Using Non-Embroidery stabilizers.  OMG.  Seriously?  I have seen some strange things out there.  I know that tear away stabilizer seems paper-like, but it is not paper!  You cannot use paper in place of tear-away stabilizer.  You cannot use paper towel.  You cannot use parchment paper.  Those are paper, those are not stabilizers, so they will not stabilize your embroidery.   You cannot use <gasp> wax paper for anything on your machine!  You can’t use a plastic wrapper (think saran wrap in your kitchen) for embroidery.  None of these things are made for embroidery.  They do not enhance or help stabilize your work.  They do not help and will create bad embroidery and probably damage your machine because they are not made for embroidery and they were not made for your embroidery machine.

WSS.  While Water Soluble Stabilizer is made for embroidery, and it does have some brilliant uses, YOU DON’T NEED TO USE IT FOR EVERYTHING.  You have to have WSS for FSL (free standing lace), that is what it is made for. But, if you are doing some pretty embroidery on jeans, you do NOT need to put WSS on top.  What do you think it does, other than making a mess when you are done your embroidery.   The only time you need to use WSS would be when you have a design with a high nap – like a bath towel – and the WSS will help the stitches from getting lost in that nap.   To be perfectly clear, I am talking about using WSS on TOP of the towel, not on the bottom. If you use WSS on the bottom of a towel, you are going to have a terrible looking product once the towel is washed even once.   Let’s look at this logically.  Take a towel, and take a t-shirt and put them beside each other.  The towel has a fuzzy nap that stands up from the fabric.  Now, look at the t-shirt.  Does it have a nap or is the material flat.  How about jeans?  The answer is NO, there is no nap, and therefore using WSS on top of t-shirts, jeans or most fabric is a waste of time and money.  WSS can be expensive, so why are you wasting your money?  If you want to toss money away, please toss it my way, ha ha!  And the time it takes to get rid of the WSS is a waste of time.  And in the embroidery business, wasting your time removing something you don’t need is a waste of money.  Time=money, so stop wasting both!

I will be doing a Hatch Facts video on how to hoop something tricky – lace on the edge of a towel – and I will be giving you step by step instructions on how to properly hoop both the stabilizer and the edge of the towel.   And no, I will not be using pins or floating anything.


learn to hoop rpoperly

Hoop everything for best results!


Until Next time,


10 Responses to “Hooping Skills 101: Things you need and things you should never use in your hoop.”

  1. Vickie Barlow says:

    Thank you. I have been trying to tell people this for years. It is very difficult to convince them when ‘floating’ is taught at the local sewing/embroidery center. It is sad to see the finished product of most ‘floated’ projects and even more difficult not to say something when asked “what did I do wrong? My design looks off wack.” I have printed this out to share at my store when asked about hooping. I have often called myself the ‘Happy Hooper’. Thank you again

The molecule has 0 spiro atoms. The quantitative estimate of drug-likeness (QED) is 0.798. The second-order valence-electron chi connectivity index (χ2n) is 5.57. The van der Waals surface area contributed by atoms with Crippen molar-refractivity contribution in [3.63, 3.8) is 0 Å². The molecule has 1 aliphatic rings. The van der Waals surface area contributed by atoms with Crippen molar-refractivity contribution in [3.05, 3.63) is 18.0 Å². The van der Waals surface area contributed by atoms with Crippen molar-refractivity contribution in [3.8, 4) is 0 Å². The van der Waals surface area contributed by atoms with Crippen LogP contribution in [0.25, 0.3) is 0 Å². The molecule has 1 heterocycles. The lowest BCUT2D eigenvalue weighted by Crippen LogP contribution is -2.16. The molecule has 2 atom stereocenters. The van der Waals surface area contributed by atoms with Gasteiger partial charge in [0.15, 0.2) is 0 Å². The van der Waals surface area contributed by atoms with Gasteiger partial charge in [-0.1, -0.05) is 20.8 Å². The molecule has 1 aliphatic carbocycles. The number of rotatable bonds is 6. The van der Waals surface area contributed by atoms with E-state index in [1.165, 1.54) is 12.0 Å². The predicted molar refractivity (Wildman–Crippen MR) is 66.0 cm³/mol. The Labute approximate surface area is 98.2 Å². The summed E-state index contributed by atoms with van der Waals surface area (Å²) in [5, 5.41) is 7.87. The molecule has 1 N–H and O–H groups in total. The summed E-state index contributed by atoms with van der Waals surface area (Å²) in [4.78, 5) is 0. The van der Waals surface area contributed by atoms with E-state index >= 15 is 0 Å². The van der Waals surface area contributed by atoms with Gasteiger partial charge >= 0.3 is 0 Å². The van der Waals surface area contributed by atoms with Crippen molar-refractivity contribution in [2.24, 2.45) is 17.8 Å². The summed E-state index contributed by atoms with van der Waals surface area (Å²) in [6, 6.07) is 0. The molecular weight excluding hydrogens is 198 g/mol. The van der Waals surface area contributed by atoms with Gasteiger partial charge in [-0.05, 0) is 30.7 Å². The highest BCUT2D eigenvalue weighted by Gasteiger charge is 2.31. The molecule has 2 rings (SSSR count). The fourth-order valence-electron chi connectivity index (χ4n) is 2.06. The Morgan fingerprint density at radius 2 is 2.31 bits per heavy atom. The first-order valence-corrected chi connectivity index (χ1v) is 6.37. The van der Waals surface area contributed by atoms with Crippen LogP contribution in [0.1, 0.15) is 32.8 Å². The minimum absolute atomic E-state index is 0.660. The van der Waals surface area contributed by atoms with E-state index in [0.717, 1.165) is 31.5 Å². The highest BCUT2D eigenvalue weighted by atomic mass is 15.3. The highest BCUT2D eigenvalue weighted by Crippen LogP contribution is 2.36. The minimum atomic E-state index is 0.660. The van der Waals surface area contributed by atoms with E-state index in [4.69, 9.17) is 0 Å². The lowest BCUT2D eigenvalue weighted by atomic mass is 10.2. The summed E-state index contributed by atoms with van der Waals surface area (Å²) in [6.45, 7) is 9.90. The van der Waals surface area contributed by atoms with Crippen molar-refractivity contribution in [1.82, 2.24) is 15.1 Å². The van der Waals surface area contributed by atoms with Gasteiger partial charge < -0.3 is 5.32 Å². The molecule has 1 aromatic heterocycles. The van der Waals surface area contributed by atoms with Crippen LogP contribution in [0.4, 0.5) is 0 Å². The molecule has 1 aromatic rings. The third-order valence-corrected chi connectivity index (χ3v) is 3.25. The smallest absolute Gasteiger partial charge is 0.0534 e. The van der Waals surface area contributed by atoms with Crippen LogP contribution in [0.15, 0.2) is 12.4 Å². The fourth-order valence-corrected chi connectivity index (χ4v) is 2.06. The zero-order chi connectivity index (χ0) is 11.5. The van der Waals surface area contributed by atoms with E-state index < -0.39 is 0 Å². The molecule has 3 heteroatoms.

2. Wendy Bowditch says:

    Cant wait for the video on lace on a towel and thank you for your information

  3. Lenora says:

    Thanks Sue – posted this in my FB groups.

  4. Mary Chambers Waller says:

    Great info, just seen someone talk about using wax paper on Facebook… Seems these things would destroy a machine!

  5. Having started in the embroidery business in the mid ’80’s before many products were available and embroidery machines were not in every household, I am always skeptical when I see an article about hooping. This one is spot on. Having done many lectures at many different venues over many years, and even written a book, I’ve heard and seen it all about people avoiding the hoop. As this article states, it’s there for a reason and should be used and used properly. How many times did I have to prove that a thick towel can be hooped? Just hoop it!

    Martha Sheriff, formerly from OESD

  6. Sandy Walsh says:

    Hi Sue, Thank you for this awesome article. I have my own Embroidery Group on FB and try to help everyone that has problems. I find that many don’t even read their manual. (so sad) I explain that you need to use the correct stabilizer for the project they are doing. I have to confess that I do use Iron-no tearaway most of the time. I also iron and use spray starch on just about everything I embroider before I put the stabilizer on and hoop. I tell people when you iron and use spray starch is like an invisible stabilizer, I think the proper prep work is very important. I do hoop everything. I have had people ask if I hoop or float. I say I am a hooper and feel the same as you, It is easier to line things up. and I don’t have to worry about anything shifting while it is stitching.

  7. Pam says:

    I agree with most of this, but with plush Terry towels, I find hooping really marks the towels. How do you avoid that if not floating? Rhanks!

    • Sue says:

      The marks that are left are called hoop burn, and its very easy to fix! all you have to do is use a bit of steam to make it look like new again. You can carefully use a kettle or pot, or you can purchase an inexpensive hand held travel steamer – works like a charm every time!

  8. Bee says:

    Steam or Just use a spritz of water to remove hoop burn. I hoop everything I can and encourage others to do so too. As the article says, hoops are there for a reason!